Arts and Entertainment | Theater

2 generations of SoA alumni take center stage in off-Broadway show’s premiere

  • Remember my name | James Rebhorn, SoA ’72, left, and Rebecca Henderson, SoA ’06, star in “Too Much, Too Much, Too Many,” in its premiere at the Roundabout Underground.

James Rebhorn, SoA ’72, and Rebecca Henderson, SoA ’06, are drawing on their Columbia training to portray two generations onstage. The two play a father and daughter in Roundabout Underground’s New York premiere of Meghan Kennedy’s “Too Much, Too Much, Too Many,” running through Jan. 5.

The play is focused on Emma (Henderson), a young woman forced to care for her mother, Rose (Phyllis Somerville), who has locked herself in a room in reaction to the death of her husband (Rebhorn) nearly a year earlier. A local pastor (Luke Kirby) comes to try to convince Rose to come out of her room, although his visit also has unintended consequences for Emma. Many scenes take place within Emma’s memory, as she retraces her father’s battle with Alzheimer’s disease from its onset until his death. 

“The experience has been terrific so far,” Rebhorn said. He has performed in many stage productions, films, and television series throughout his career, including “Homeland,” “Seinfeld,” and “Law and Order.”

What drew him to “Too Much, Too Much, Too Many” was Kennedy’s script.

“It’s a beautifully written play,” Rebhorn said. “The quality of the playwriting is what first attracted me to it. It was received very well and [we] decided to find a spot for it at the Underground place.” 

Courtesy of Joan Marcus
knock knock | Luke Kirby, left, and Phyllis Somerville star in “Too Much, Too Much, Too Many,” which opens this weekend at the Roundabout Undergound.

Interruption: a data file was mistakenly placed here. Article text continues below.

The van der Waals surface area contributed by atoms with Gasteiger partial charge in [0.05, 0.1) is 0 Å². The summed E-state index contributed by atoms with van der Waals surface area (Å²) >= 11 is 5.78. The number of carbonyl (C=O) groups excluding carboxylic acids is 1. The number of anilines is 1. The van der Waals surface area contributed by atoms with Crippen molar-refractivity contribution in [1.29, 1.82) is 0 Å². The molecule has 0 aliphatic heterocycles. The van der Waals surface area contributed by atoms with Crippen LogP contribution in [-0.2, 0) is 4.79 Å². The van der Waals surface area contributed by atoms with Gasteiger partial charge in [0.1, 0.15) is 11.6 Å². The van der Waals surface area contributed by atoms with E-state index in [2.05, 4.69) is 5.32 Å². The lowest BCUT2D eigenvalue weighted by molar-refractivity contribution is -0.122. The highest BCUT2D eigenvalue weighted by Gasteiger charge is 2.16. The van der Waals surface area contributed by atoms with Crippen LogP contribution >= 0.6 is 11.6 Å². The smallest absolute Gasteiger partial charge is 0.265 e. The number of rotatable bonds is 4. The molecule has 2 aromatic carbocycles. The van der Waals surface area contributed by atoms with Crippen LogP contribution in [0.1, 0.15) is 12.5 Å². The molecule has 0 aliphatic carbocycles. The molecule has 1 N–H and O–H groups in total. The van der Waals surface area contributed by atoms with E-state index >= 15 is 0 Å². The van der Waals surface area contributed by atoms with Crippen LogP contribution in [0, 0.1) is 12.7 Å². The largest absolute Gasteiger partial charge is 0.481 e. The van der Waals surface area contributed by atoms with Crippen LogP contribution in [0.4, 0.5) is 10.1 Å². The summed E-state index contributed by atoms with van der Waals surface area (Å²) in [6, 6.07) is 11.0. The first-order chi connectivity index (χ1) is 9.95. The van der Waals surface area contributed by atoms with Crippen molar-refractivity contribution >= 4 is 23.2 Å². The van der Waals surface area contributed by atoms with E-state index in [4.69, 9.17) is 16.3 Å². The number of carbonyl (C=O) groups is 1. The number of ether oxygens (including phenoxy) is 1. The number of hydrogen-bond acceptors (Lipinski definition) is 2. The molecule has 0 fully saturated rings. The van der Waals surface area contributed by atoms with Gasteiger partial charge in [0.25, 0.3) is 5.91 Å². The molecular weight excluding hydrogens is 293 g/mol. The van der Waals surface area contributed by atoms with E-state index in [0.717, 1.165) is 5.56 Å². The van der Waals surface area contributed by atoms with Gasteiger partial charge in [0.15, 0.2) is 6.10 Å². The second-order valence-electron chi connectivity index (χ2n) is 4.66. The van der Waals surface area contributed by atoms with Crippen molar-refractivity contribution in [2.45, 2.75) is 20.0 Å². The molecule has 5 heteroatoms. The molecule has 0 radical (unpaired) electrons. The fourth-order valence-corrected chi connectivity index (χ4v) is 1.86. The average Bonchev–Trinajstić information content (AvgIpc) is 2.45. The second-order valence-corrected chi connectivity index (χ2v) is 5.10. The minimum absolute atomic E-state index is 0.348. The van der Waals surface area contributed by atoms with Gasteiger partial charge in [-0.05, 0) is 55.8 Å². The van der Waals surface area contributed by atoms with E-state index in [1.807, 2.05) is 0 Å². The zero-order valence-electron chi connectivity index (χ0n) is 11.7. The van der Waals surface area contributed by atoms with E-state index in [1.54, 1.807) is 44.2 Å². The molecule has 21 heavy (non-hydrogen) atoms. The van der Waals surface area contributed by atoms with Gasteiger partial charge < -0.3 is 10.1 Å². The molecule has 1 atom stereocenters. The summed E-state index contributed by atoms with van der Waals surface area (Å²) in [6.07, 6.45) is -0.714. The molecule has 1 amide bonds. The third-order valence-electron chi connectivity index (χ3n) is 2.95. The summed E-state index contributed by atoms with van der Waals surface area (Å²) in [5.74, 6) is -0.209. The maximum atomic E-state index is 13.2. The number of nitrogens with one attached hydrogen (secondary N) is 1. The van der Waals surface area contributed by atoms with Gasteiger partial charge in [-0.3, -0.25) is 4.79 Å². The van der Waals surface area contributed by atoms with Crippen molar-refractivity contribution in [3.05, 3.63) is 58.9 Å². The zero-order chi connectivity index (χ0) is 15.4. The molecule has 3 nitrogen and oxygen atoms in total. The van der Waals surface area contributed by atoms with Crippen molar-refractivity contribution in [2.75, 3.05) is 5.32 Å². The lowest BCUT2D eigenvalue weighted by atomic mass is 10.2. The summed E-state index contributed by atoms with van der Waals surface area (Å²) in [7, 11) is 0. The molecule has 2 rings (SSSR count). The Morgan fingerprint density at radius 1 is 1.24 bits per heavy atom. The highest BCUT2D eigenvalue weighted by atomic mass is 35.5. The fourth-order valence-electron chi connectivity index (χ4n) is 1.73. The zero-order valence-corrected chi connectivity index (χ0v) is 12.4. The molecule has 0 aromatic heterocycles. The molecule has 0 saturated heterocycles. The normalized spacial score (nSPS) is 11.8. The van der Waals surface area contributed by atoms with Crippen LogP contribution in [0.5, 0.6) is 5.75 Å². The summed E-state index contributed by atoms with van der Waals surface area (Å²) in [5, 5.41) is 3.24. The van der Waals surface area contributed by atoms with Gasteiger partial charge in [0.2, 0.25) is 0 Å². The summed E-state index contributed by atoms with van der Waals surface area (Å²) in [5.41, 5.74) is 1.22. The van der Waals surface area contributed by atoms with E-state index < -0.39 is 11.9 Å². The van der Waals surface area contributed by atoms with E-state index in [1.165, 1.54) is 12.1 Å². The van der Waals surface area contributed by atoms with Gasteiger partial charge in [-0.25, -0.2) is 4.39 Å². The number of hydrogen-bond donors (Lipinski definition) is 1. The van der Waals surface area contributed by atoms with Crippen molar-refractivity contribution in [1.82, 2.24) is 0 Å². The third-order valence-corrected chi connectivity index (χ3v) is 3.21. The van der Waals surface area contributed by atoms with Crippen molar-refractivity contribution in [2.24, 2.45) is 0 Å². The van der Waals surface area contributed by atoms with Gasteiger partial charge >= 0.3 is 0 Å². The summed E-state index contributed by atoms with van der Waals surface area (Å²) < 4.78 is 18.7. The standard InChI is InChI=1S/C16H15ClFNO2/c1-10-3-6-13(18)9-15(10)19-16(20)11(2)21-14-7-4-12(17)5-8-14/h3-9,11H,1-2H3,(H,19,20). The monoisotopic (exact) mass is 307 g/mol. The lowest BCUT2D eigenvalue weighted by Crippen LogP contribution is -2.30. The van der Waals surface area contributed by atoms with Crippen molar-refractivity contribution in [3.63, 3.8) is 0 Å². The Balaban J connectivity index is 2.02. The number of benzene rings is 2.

For Rebhorn, his character’s struggle also has personal meaning, as his mother died from Alzheimer’s.

“There is not enough done to expose the disease,” he said.

Acting within the framework of flashbacks also added a dimension to the character that Rebhorn wanted to explore.

“That is one of the things that appeals to me as an actor, because there is an arc to that character,” he said. “That, as an acting challenge, is extraordinarily appealing.”

Henderson, who also has had considerable experience in both television and theater, was interested in her character’s emotional development throughout the play.

“She is very, very stuck in her life, kind of going crazy dealing with unanswered questions about what happened to her father and the unanswered question of what is happening with her mother,” sheg said. “The play is sort of about that moment.”

The challenge for Henderson has been exposing vulnerability onstage. 

“The hardest part is to open up to the audience and go to that dark, scary part of myself whether or not the audience is responding,” Henderson said. “To have to go there can be really tough, to show that part of myself or the character. It’s a mixture of me and the character.”

Both actors brought their SoA education to the production to handle these acting challenges. Although Henderson and Rebhorn both have SoA degrees and a similar respect and value for their acting education there, their experiences at the school differed greatly.

Rebhorn arrived at Columbia in the fall of 1970, having just graduated from Wittenberg University in Springfield, Ohio. Uncertain about whether he wanted to be a professional actor, he decided to take the risk and pursue his love for theater, leaving behind a job at the local YMCA. In his first year at Columbia, he was met with the announcement of a change in the department.

“We were told that our program was being disbanded,” Rebhorn said. “I was in the last class of that particular program.”  

Despite the impending changes, Rebhorn was more than satisfied with the MFA program he participated in.

“I felt it gave me an acting system, a way to actually approach the role and the work that otherwise I wouldn’t have had,” Rebhorn said.

By the time Henderson came to the School of the Arts in 2004, it had already been restructured to be much more experimental than the program Rebhorn took.

“I love Columbia,” Henderson said. “It provides very different training than any other training in the city. It’s very experimental.”

“The program has made me a totally fearless performer,” she added. “I do have the feeling that I can do anything from my training.” 

“Too Much, Too Much, Too Many” runs through Jan. 5. at the Harold and Miriam Steinberg Center for Theatre, 111 W. 46th St. Tickets are $20. 

emily.neil@columbiaspectator.com@ColumbiaSpec

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